A 13-part television series, Arab-American Stories: A National Dialogue, was aired on WVIZ/PBS ideastream in fall 2013. These programs were made possible through the generous support of Detroit Public Television and the W.K. Kellogg Foundation.
Arab American Stories is an Emmy Award-winning 13-part series presented by Detroit Public Television that explores the diversity of the Arab-American experience. The series was produced by Alicia Sams (who was also the producer/director of the Emmy Award-winning film “By the People: The Election of Barack Obama”) and is hosted by NPR’s Neda Ulaby. Each half hour features three short, character-driven documentaries produced by a variety of independent filmmakers which profile Arab Americans making an impact in their community, their profession, their family or the world at large.
Each week we will meet 3 different Arab Americans whose stories are juxtaposed around a particular theme. The series features people of all walks of life whose stories illustrate the Arab-American experience: artists, scientists, musicians, chefs, actors, businessman, cops, teachers.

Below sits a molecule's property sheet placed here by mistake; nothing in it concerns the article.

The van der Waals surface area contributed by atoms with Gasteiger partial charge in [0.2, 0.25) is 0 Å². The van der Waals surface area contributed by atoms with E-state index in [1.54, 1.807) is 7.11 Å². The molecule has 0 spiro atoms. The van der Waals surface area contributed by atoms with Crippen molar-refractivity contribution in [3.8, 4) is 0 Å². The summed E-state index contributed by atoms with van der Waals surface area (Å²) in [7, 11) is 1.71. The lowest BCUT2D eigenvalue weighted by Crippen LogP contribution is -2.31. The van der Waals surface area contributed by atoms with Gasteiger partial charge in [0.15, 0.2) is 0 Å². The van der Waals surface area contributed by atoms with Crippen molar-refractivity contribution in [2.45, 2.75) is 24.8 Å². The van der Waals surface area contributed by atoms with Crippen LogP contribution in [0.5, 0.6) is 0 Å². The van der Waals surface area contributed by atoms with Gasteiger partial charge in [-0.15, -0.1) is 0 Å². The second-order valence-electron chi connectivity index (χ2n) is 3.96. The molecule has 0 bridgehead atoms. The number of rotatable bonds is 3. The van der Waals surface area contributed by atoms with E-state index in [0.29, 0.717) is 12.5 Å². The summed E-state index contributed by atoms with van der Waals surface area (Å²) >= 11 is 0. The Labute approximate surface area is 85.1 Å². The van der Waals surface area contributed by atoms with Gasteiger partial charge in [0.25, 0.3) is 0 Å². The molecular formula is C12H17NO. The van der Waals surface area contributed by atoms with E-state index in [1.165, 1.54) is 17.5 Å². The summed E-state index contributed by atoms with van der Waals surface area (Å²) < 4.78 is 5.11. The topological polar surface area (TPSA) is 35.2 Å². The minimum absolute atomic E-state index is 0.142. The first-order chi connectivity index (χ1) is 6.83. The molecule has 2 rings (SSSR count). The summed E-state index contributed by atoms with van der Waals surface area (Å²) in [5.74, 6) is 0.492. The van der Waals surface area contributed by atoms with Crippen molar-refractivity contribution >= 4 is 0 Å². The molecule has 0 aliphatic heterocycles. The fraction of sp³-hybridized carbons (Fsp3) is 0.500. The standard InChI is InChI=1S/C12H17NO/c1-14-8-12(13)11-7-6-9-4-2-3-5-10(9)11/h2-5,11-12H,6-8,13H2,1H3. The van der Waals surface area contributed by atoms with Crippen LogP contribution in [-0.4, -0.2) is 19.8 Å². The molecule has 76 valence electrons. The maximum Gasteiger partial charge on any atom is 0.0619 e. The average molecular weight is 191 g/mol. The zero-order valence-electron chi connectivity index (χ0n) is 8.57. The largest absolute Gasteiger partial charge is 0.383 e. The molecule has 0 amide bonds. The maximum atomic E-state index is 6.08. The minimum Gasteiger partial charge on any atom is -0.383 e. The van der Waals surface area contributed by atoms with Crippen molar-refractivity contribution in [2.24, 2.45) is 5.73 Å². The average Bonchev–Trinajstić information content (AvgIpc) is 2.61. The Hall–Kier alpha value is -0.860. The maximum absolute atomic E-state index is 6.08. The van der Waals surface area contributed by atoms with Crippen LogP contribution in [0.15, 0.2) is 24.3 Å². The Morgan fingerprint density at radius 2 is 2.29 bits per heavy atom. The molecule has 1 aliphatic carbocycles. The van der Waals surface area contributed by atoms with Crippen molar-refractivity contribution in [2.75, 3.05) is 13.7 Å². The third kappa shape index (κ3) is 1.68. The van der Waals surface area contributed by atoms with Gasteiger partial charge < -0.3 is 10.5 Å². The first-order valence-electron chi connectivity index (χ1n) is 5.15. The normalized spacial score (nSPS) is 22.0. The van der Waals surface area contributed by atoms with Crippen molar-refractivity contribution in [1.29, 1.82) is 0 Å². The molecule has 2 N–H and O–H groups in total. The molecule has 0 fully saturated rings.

For example, we may meet a Lebanese-American butcher whose dedication to his work and family inspired a local theater company to write a performance piece about him. Then we may meet an Egyptian/Polish/American writer who mines her multi-cultural experience for a coming of age novel, or the Lebanese-American cousins who invented the Swarmatron, an electronic instrument which was used on the Academy Award-winning soundtrack of The Social Network.
Arab American Stories was shot all over the country by a team of talented filmmaker/producers who brought their varied experience to the stories. The stories feature Arab Americans of all walks of life who are having an impact – on their communities, their families, or the world at large.